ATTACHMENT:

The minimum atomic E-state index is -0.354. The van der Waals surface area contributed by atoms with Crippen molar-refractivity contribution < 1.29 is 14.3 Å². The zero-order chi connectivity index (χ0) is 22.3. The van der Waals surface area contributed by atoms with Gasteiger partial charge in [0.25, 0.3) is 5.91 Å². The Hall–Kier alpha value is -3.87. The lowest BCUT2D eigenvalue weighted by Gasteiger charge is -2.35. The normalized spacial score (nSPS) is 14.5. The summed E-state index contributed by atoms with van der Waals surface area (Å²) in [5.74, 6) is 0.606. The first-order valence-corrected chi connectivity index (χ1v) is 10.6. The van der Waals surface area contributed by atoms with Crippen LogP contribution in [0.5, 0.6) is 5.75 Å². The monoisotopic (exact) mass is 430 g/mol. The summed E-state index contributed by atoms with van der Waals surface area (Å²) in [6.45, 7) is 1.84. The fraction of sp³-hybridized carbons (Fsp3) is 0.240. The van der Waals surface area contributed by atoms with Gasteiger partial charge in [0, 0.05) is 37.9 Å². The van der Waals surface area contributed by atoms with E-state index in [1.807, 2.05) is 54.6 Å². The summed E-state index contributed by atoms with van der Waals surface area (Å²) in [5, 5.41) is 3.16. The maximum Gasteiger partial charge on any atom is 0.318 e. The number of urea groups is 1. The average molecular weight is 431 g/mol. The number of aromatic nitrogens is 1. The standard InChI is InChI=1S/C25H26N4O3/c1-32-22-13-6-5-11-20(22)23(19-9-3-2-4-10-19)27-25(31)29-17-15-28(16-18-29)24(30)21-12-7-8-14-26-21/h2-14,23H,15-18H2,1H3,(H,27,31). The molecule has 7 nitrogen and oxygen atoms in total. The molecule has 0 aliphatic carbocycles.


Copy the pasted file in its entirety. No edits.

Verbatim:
The minimum atomic E-state index is -0.354. The van der Waals surface area contributed by atoms with Crippen molar-refractivity contribution < 1.29 is 14.3 Å². The zero-order chi connectivity index (χ0) is 22.3. The van der Waals surface area contributed by atoms with Gasteiger partial charge in [0.25, 0.3) is 5.91 Å². The Hall–Kier alpha value is -3.87. The lowest BCUT2D eigenvalue weighted by Gasteiger charge is -2.35. The normalized spacial score (nSPS) is 14.5. The summed E-state index contributed by atoms with van der Waals surface area (Å²) in [5.74, 6) is 0.606. The first-order valence-corrected chi connectivity index (χ1v) is 10.6. The van der Waals surface area contributed by atoms with Crippen LogP contribution in [0.5, 0.6) is 5.75 Å². The monoisotopic (exact) mass is 430 g/mol. The summed E-state index contributed by atoms with van der Waals surface area (Å²) in [6.45, 7) is 1.84. The fraction of sp³-hybridized carbons (Fsp3) is 0.240. The van der Waals surface area contributed by atoms with Gasteiger partial charge in [0, 0.05) is 37.9 Å². The van der Waals surface area contributed by atoms with E-state index in [1.807, 2.05) is 54.6 Å². The summed E-state index contributed by atoms with van der Waals surface area (Å²) in [5, 5.41) is 3.16. The maximum Gasteiger partial charge on any atom is 0.318 e. The number of urea groups is 1. The average molecular weight is 431 g/mol. The number of aromatic nitrogens is 1. The standard InChI is InChI=1S/C25H26N4O3/c1-32-22-13-6-5-11-20(22)23(19-9-3-2-4-10-19)27-25(31)29-17-15-28(16-18-29)24(30)21-12-7-8-14-26-21/h2-14,23H,15-18H2,1H3,(H,27,31). The molecule has 7 nitrogen and oxygen atoms in total. The molecule has 0 aliphatic carbocycles.